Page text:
Man, I’m just not sure how I feel about Battalion 1944 after many, many hours in its virtual battlefields full of madly bouncing soldiers careening through the air while they carefully take aim, a truly stunning recreation of what the Second World War was actually like. Yes, what they teach you in school is simply untrue; the Allies won the war purely through an incredible tactical innovation where their snipers would leap into the air and around corners, gunning down all that opposed them.
Previewing a beta build for a game is always a tricky prospect because naturally it’s going to have bugs and problems, and it can be tough to tell how many of those are going to get fixed before launch. In this case, though, Sniper Ghost Warrior 3 is going to be arriving on April, a mere two months in which to fix a game that is quite frankly a mess in its current stage. More importantly not amount of bug fixing is going to turn it into a great game.
We Happy Few takes its cues from the novels like 1984 and Brave New World. This isn’t a criticism; both books are wonderful reads and you owe it to yourself to sit down and begin turning those pages. Currently in Early Access you step into the shoes of Arthur, a man who works in a building where they censor articles to ensure that nothing bad seems to be happening. You see, sometime during World War II the Germans successfully invaded Britain, and to repel those invaders something so horrible was done that the entire population ended up taking a drug called Joy which makes everything seem…wonderful. It also has the rather lovely effect of making them forget things. People wear strange white masks with permanent smiles, and while on Joy they have a spring in their step and a friendly greeting for everyone. Joy alters their perception of the world, as evidenced when Arthur is pressured into hitting what a group of people see as a pinata, but is actually the corpse of a rat which they proceed to consume, believing it to be delicious candy. IN reality Britain is a mess, with huge swathes of it eating horrid, rotten food and barely surviving. It’s a fascinating world with a heavy atmosphere that feels unique within the world of videgames, although I’m sure someone will hastily correct me. People amble around with creepy white masks on, jumping up and down in puddles and going about their lives with such eery cheerfulness. Damn it, people, this is the UK. People aren’t cheerful here.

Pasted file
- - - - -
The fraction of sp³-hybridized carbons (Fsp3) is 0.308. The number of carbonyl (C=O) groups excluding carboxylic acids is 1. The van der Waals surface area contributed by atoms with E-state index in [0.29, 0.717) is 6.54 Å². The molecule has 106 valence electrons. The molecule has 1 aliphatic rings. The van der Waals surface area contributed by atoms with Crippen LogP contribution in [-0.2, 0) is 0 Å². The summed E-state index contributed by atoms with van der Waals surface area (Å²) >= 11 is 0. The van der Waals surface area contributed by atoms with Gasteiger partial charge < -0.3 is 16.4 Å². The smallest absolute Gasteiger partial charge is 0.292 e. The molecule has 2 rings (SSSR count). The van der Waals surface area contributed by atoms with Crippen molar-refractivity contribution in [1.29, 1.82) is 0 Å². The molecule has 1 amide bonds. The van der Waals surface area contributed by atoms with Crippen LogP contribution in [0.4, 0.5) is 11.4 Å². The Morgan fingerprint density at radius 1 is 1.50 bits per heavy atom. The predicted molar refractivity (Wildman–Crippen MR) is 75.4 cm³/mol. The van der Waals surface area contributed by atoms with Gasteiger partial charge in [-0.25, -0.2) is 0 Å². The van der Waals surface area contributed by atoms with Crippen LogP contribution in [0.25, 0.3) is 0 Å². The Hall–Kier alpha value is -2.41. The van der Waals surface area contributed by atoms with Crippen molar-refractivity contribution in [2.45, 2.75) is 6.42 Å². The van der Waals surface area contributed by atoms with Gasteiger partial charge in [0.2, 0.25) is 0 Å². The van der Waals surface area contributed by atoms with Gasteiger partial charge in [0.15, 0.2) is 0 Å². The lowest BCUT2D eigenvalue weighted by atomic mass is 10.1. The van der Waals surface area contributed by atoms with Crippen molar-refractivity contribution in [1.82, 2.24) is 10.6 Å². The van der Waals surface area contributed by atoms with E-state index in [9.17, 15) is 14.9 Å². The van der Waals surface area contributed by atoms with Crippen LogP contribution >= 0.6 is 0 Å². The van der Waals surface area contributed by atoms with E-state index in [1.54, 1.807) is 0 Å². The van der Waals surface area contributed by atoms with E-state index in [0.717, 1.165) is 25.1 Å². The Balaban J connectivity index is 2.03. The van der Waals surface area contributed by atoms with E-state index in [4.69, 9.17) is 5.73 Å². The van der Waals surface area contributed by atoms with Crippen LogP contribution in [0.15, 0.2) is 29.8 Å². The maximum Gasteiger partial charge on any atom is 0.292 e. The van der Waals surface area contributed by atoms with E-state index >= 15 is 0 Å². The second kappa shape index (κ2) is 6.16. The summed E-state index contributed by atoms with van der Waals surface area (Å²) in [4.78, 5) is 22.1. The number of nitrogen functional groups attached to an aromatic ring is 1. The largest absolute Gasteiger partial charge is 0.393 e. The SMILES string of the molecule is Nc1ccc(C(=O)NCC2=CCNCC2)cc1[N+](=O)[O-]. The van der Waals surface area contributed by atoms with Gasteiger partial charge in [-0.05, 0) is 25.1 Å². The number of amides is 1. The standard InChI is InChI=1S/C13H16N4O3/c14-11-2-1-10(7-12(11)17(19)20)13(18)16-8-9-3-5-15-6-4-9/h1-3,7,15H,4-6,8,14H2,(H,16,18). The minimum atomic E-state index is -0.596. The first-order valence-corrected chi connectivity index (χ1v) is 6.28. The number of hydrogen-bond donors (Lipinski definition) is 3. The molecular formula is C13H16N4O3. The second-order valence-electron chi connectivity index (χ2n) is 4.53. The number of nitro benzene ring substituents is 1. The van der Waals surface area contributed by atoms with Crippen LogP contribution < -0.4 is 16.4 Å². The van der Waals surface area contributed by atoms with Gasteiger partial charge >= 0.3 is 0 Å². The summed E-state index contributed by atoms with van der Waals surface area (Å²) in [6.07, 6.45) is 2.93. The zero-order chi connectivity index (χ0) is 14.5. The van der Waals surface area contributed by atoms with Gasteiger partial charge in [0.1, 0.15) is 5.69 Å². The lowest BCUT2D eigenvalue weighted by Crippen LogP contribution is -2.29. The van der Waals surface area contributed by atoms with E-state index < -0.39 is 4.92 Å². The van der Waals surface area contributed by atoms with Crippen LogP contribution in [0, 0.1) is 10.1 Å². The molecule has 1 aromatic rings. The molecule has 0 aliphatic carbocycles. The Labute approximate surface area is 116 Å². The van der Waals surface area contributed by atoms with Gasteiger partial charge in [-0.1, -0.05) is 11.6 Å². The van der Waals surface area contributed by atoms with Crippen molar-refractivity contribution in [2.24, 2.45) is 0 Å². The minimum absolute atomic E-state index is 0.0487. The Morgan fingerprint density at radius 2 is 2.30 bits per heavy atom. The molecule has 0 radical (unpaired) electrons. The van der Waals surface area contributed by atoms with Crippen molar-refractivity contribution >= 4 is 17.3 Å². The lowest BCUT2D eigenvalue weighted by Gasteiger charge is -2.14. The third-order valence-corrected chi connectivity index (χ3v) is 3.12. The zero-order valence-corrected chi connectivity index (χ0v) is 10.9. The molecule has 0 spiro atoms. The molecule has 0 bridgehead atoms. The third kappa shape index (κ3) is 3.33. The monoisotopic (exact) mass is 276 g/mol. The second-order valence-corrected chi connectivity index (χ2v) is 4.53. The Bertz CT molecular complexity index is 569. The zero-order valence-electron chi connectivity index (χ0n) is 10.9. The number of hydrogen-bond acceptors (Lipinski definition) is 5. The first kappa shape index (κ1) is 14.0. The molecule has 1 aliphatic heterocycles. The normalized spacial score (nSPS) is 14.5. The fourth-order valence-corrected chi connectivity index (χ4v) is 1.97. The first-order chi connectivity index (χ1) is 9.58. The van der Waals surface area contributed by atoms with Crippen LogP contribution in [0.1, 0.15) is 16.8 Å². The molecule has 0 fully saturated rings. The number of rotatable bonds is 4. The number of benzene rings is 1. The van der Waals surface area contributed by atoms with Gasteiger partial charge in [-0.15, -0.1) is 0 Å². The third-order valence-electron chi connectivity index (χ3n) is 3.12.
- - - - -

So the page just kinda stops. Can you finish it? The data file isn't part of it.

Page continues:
Most gamers have an understandable sceptisicm when it comes to free-to-play games, and rightfully so. The majority of them turn out to be nothing more than cynical cash-grabs where the developers blatantly try to push people towards breaking out their walleys by making earning in-game items through normal play a tedius grind, and ensuring that things which can only be bought with real money offer powerful advantages. Sometimes, though, we get something that seems to respect its audience by giving them a well designed game, relying on the fans to help support it. Such is the case with Dreadnought, a 5v5 tactical shooter about humungous capital ships clashing in a violent display of destruction. Currently in closed beta I checked the game out and came away feeling pretty hopeful for the full release.